Thursday, December 30, 2010

The Insecurities of (Hollywood) Men

You know what I would like to see an end to? Fictional scenes in biographical films where a woman has to choose between her career and her husband. It seems like Hollywood can't imagine a man would actually be willing to stand by a more famous and successful wife, whatever era they live in, and so they have to write them into every biographical film on a female subject. I honestly can't think of any that don't feature them. And while it is true that some marriages might break up over a husband's insecurity over his wife's success; it's also very true that there are men out there that are just fine with their wife being more well-known or successful then themselves.

In both the Annie Oakley (1932) and Annie Get Your Gun films, after out-shooting Frank Butler throughout a competition, Annie Oakley ends up throwing it at the last minute, because his fragile male ego couldn't handle losing to a woman and because she's enamored with him and thinks she has to lose to win his affections. Yet in real life, she wins the competition between them and after they eventually got together, Butler willingly quit his career as showman sharpshooter to manage Oakley's career. They had a long and happy showbiz marriage with him as manager behind the scenes, and her the successful star, they died within a few weeks of each other and everyone said when Butler followed Oakley so quickly it was from a broken heart.

In The Rosa Parks Story, even Rosa Parks for crying out loud, they show her husband as jealous of the time she's spending working with the NAACP. Which does Raymond Parks a total disservice. Raymond Parks was also active in the civil rights movement, and although he was worried about his wife's safety, especially once she became such a public figure after the bus boycott started; he absolutely did support her work in the movement. The two were married until his death in 1977.

In Princess Kaiulani, a film about the last Hawaiian heir to the throne; Princess Kaiulani is sent to England for schooling to escape some of the unrest at home. There she gets meets and gets engaged to a young man named Clive Davies. The movie is a result of a great deal of speculation, since the whole romance in the film is based upon one letter stating the princess may have been engaged to Davies, all circumstances surrounding it, and the engagement's end, completely unknown. So anyway, Davies claims he will come to Hawaii and support her as princess and later queen, and repeats over and over that he knows how much her people and land mean to her. She gets back to Hawaii soon after the Dole corporation has deposed the monarchy and Davies comes after her to bring her back to civilization and have her be a proper Victorian wife for him now that her people no longer need her. Or something like that. She promptly refuses him and says with a hostile business having just taken over the monarchy in a coup, the new government is now denying native Hawaiians any rights or privileges, so her oppressed and beaten people need her as their advocate more than he needs a trophy wife cooped up a home. But thanks for playing as a contestant in the self-centered egoist contest.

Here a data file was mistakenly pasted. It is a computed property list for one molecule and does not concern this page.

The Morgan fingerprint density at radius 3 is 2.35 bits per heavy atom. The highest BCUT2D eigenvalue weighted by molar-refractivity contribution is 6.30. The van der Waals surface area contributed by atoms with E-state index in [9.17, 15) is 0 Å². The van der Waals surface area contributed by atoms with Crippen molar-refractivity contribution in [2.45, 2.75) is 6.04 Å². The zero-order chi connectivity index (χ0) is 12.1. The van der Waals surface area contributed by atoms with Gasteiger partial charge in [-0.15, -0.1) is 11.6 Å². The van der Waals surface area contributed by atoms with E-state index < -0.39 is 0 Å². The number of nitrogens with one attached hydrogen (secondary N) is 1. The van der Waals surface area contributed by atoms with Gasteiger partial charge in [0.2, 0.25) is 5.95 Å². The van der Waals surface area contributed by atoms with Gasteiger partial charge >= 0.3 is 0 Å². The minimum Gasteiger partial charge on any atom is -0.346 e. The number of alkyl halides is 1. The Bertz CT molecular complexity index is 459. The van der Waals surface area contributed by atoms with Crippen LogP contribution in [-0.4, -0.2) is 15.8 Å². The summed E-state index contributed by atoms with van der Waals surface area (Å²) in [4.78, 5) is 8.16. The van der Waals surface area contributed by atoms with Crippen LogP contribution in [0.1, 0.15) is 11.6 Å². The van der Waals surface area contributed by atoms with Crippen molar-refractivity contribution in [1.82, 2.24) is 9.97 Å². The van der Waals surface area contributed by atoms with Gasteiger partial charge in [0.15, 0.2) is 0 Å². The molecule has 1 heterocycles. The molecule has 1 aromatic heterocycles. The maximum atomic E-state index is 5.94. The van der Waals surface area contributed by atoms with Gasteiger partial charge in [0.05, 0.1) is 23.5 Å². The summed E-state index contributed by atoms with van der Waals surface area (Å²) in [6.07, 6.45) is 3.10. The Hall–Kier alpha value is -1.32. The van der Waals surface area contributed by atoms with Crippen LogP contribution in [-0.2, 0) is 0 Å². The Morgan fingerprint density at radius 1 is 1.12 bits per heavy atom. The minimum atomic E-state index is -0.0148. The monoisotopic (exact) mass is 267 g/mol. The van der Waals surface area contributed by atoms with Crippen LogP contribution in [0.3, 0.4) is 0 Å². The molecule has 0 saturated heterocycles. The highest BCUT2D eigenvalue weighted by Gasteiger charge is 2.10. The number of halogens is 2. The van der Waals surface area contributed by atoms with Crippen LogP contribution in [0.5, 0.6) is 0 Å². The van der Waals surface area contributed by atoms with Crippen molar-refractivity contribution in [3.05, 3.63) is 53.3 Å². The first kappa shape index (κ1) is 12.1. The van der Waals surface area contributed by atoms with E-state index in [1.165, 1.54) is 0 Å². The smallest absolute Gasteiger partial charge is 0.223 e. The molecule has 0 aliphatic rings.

The best send-up of the trope was in The Calendar Girls, a movie based on a women's club in England. After a member's husband dies from cancer, they decided to do their yearly calendar with photos of them posing nude and give the money to a cancer charity. The whole thing becomes a worldwide sensation. Chris (Helen Mirren), who had the idea for it, absolutely relishes their completely unexpected fame. Up until then, she has run a floral business out of her home with her husband, and been an attentive mother to her 16 year old son. And when the whole success thing starts, she makes it very clear to her family that promoting the calendar will last for a year, and then she will be back home, no exceptions. While on the road doing interviews, she gets word that her son has gotten into trouble with the police, and Annie, who's husband was the one who died, totally lays into Chris for daring to leave her family in the first place, for daring to like success, for daring to have fun, etc. And it's all so ridiculous because as I said, Chris up until this point has clearly been an attentive wife and mother, she clearly knows this fame is not going to last and while she's enjoying it she hasn't become overly selfish or arrogant about it, and again, it's only for ONE YEAR! So Chris goes home upset and talks it over with her husband. In a Hollywood film, the husband very likely would have added to Chris' guilt and misery about how badly she's been treating them or neglecting them and all that. But amazingly and refreshingly, her husband simply says I'm proud of what you've done, keep doing it; and our son's an idiot and would be an idiot whether or not you were here. So way to resist the insecurity trap Calendar Girls.

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